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in late august 2010. and also, a break down of what b.p. will actually pay with that money, what it will go for. criminal fines make up about $1.3 billion of it. about $350 million will go to create an endowment at the national academy of sciences. let's go down now to john in louisiana, is it outen, louisiana john? caller: it's up the northwest corner of the state. host: john, what's your reaction to the fine announcement? caller: well, i'm skeptical as i'm 70 years old, i've seen a lot of the federal government in my life. any time that amount of money gets dumped into the federal
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government, one must ask who in the bureaucracy is going to decide where that money goes to. i've been reading a lot of stuff about environmental cleanup, this, that and the other. but millions of lives were altered by the loss of income through a lot of reasons, even people that worked in the oil industry. i'm skeptical that those people, in other words the people who have their pocketbooks have been affected, are necessarily going to see any of that money, or at least anywhere near what they lost. and instead it becomes, and to use kind of a slush fund for all kinds of other things that are not necessarily related. i was just reading some of the various, some of the grants that have been given already. those were not the people that were affected on the gulf coast, the fishermen. the people in the oil business,
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the business of entertainment, the seasonal things that work on the gulf coast, those people are the ones that i guess are on the point of the spear and i'm just skeptical that what they deserve to receive, they will actually receive just because of the bureaucracy of the federal government and how money gets sucked out of it just to administer the program. host: john, thanks for the call from louisiana this morning. as we noted at the top of the segment, former c.i.a. director david patraeus will be testifying behind closed doors today in the senate elect's intelligence committee. for more on that, we want to turn to warren strobal from routers. mr. strobal, thanks for coming on. what are members of congress looking to hear from david
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petraeus today? >> well, they have a lot of questions. they want to know what the c.i.a. did to try to move its forces to help field the attack and protect the consulate. and even more than that, they want to know what the c.i.a. told the administration about the causes of the attack and why the explanation seemed to shift from an attack that was, grew out of the protest over the anti-muslim film throughout the middle east, to the explanation later that it was a terrorist attack. host: gives an update on the efforts to track down those involved in the attack. >> if you recall shortly after the attack, president obama said he would spare no effort to track down those who were involved in this attack, but so far there have been a handful of suspected militants who have been arrested in turkey and elsewhere, but the problem, the problem from the beginning with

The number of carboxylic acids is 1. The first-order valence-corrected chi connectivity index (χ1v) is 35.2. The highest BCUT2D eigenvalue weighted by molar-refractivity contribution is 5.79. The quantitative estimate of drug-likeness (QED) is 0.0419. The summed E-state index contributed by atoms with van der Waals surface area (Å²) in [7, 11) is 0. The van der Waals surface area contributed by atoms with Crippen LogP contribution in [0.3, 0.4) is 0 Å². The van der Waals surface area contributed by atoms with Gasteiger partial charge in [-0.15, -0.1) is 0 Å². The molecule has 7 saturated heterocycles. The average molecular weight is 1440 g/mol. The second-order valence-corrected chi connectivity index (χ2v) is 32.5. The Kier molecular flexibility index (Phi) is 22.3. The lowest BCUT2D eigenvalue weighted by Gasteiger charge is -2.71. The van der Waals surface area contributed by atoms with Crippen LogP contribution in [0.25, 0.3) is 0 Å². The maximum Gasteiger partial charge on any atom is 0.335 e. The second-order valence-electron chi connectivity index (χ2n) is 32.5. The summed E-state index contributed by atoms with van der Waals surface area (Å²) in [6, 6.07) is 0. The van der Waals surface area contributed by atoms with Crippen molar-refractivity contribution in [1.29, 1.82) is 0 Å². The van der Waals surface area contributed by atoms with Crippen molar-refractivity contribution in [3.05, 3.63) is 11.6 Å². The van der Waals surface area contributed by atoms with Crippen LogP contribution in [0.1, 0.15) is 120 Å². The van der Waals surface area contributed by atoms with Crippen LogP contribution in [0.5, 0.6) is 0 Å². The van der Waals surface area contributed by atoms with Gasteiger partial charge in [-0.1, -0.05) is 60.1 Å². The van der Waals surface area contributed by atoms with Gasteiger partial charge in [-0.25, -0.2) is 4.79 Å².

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this attack is that it appears to have been conducted by a sort of motley crew or milange of militant groups and ties between these groups that are really difficult to determine. as far as we know, final responsibility has not been placed and we haven't seen any military action yet by the u.s. government. host: and is this hearing today going to be all about ben gauzey or are there members who will be asking questions about the circumstances surrounding david petraeus leaving the c.i.a.? >> you know, that's a really good question. i don't think we know the answer yet. but my sense is that it will be about 98%, but several law makers said yesterday that they would like to at least ask patraeus about his personal problems to the extent they want to make sure he did not resign because of that matter, he did not resign he was trying to avoid testifying to congress,
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and he did not resign for any other reason except this affair. host: and the washington post today quotes former deputy secretary of defense paul wolfowitz who's now with the american enterprise institute. wolfowitz writing for a.e.i. said forget the gossip, focus on bengood afternoon -- benghazi. warren strobal of routers, the general, the former c.i.a. director gave his first statements yesterday since stepping down. what did we learn? >> just to clarify, the statements became public yesterday but apparently it was some sort of email communication or perhaps phone calls that occurred over the last weeks with kyra phillips of h.l.n. network in which he basically said two important things. one was that no classified